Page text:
Tokyo Parks

During this Silver Week holidays, the weather in Tokyo was perfect for enjoying some time outside. We went to different parks for picnics and walks and got to see my daughter get better at walking day by day.

Niko Niko Park.

Niko Niko Park

Niko Niko Park, Kita-Aoyama.

I took this photo from a window of the building next door, where I went for Tokyo Art Book Fair.

Shinjuku Gyoen.

Shinjuku Gyoen

Shinjuku Gyoen lawn.

This lawn area close to Sendagaya Gate is not as crowded as the ones near the main gate.

Koishikawa Botanical Gardens

Red Spider Lilies

Red Spider Lilies at Koishikawa Botanical Gardens

Red spider lilies were everywhere at Koishikawa Botanical Gardens ― “the birthplace of Japanese botanical research”. Even on a nice fall day, it wasn’t hard at all to find a great picnic spot under a big tree here.

Kitanomaru Park.

It was my first time at this park near the Tokyo Imperial Palace. It had a relaxed neighborhood-park feel and isn’t as large as others we visited this weekend. Looking forward to taking a walk there again.

Not pictured: Inokashira Park in Kichijoji. We also went to this park in the town we used to live. If you are with babies learning to walk or prefer softer lawn to benches, visit the west part of the park past Inokashira Koen Station on Keio Line.

More Park Info

The First Year.

My daughter recently turned 1-year-old. It’s not possible to precisely describe how the past year went, but if I were to pick just one word for it — it would be “joy”!

When I look back the 12 months since she was born, it actually wasn’t as stressful as I thought it would be. I learned that every parent starts knowing nothing, and each baby is born with her own unique strength. I’m amazed to see my little girl try & achieve something new, like taking a few more steps forward or getting better at using a spoon. But at the same time, I can already understand what people really mean when they say their kids grow up too fast (and the feeling of bittersweetness that comes with it).

While I haven’t come across any issues that we couldn’t solve together with my husband so far, I certainly realize I have this new long-term challenge; being the best parent I can be for her. I don’t want to push too hard that she feels uneasy. I don’t want to be too protective that she can’t feel confident and independent.

Nobody else has ever tried finding the best balance that especially fits my daughter. We are the only ones who get to try figuring this out. This sounds both exciting and scary, but I guess that’s what being a parent is all about.

I wrote this to remind myself of how I felt at this time of her life. Now, let’s see what the second year looks like!

Yamanashi Wine Tasting & Grape Picking Trip

I’m on a late summer vacation this week. We just went to the Katsunuma and Isawa Onsen areas in Yamanashi Prefecture for an overnight trip with my husband’s mom, who was visiting Tokyo.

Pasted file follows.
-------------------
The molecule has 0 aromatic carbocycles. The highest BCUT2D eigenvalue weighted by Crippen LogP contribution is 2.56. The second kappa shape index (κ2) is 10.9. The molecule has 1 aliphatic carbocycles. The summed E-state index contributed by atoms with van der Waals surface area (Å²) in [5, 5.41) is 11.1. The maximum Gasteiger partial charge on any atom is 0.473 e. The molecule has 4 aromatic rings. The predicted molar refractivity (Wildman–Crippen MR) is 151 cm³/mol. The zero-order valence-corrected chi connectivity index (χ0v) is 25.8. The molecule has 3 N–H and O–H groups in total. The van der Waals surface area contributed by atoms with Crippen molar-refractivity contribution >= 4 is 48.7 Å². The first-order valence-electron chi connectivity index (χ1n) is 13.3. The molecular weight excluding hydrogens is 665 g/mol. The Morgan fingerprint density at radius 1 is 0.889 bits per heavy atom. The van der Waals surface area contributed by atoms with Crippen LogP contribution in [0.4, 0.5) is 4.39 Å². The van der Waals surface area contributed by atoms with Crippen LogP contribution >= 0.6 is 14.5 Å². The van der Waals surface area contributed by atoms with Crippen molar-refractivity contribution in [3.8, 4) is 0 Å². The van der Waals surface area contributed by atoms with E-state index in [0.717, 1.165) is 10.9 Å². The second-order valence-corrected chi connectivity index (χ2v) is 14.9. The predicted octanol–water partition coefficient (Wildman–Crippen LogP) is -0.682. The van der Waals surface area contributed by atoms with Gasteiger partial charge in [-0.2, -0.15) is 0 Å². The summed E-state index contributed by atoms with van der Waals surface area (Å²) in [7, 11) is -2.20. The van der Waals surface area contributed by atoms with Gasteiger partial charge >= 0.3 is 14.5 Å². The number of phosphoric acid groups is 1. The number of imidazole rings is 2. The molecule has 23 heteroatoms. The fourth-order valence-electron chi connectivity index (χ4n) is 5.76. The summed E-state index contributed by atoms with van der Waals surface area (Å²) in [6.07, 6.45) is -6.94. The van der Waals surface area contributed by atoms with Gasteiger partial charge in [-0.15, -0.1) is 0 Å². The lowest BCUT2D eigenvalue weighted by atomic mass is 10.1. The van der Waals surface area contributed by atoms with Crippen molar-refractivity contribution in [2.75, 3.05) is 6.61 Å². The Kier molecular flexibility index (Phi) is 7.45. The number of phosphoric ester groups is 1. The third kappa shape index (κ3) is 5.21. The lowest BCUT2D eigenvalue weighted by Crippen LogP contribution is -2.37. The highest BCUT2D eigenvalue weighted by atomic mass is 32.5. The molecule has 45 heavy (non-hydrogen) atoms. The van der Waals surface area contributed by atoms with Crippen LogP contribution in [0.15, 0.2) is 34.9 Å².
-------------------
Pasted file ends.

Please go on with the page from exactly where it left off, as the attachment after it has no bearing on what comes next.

Katsunuma/Isawa are in the eastern part of the Koshu Basin, and it’s about 1.5 to 2 train ride from Tokyo. Katsunuma is the viniculture/winemaking center of Japan. Koshu grapes” (Yamanashi has 95% of the Koshu plantings in Japan).

Our first stop was the Budo-no-oka Center (ぶどうの丘). After lunch at a restaurant with an open view of the Kofu Basin, we headed to the basement floor wine cave at for tasting some local wine of Yamanashi.

There must have been at least 80 different open bottles all available for tasting. It was nice to be able to try out wine from several different cellars all at one place. They don’t have any water or wine crackers there, so it’s a good idea to bring bottled water along with you.

Our favorite picks: Classic (クラシック) from Katsunuma Winery, Barrel Fermented Chardonnay (シャルドネ樽発酵) from Soryu Winery, and Made in Katsunuma 100% Red (勝沼産100% 赤) from Chateau Katsunuma.

We stayed at a ryokan (Japanese-style inn) in Isawa Onsen, and enjoyed the hot spring and traditional food. Only in Japan (I think) — you can hit both wine country and hot spring at once!

On next day, we went to Budoubatake farm for grape picking. We got to taste about a dozen different kinds of grapes that are now in season. Then the staff took us to a few of their farms where we could hand-pick the ones we liked. I really enjoyed the fresh taste of Tamayutaka and Shine Muscat. We took home those in addition to Fuji Minori and Kaiji.

They also have a small winery called Hishiyama Chuo Winery (菱山中央醸造). We took a quick tour and tasted their white, rosé, and sparkling, and I was amazed by how good they were.

The winemaking facility here is mostly used by grape growers for making wine from their own local (food-grade) grapes. They only sell a very limited number of bottles to the public, and the bottles don’t have any labels. I highly recommend visiting this place and hearing the story behind their wine!

Bottles of Mujirushi Label wine

Mujirushi (“no-brand”) Label wine by Hishiyama Chuo cellar (菱山中央醸造)

Further Reading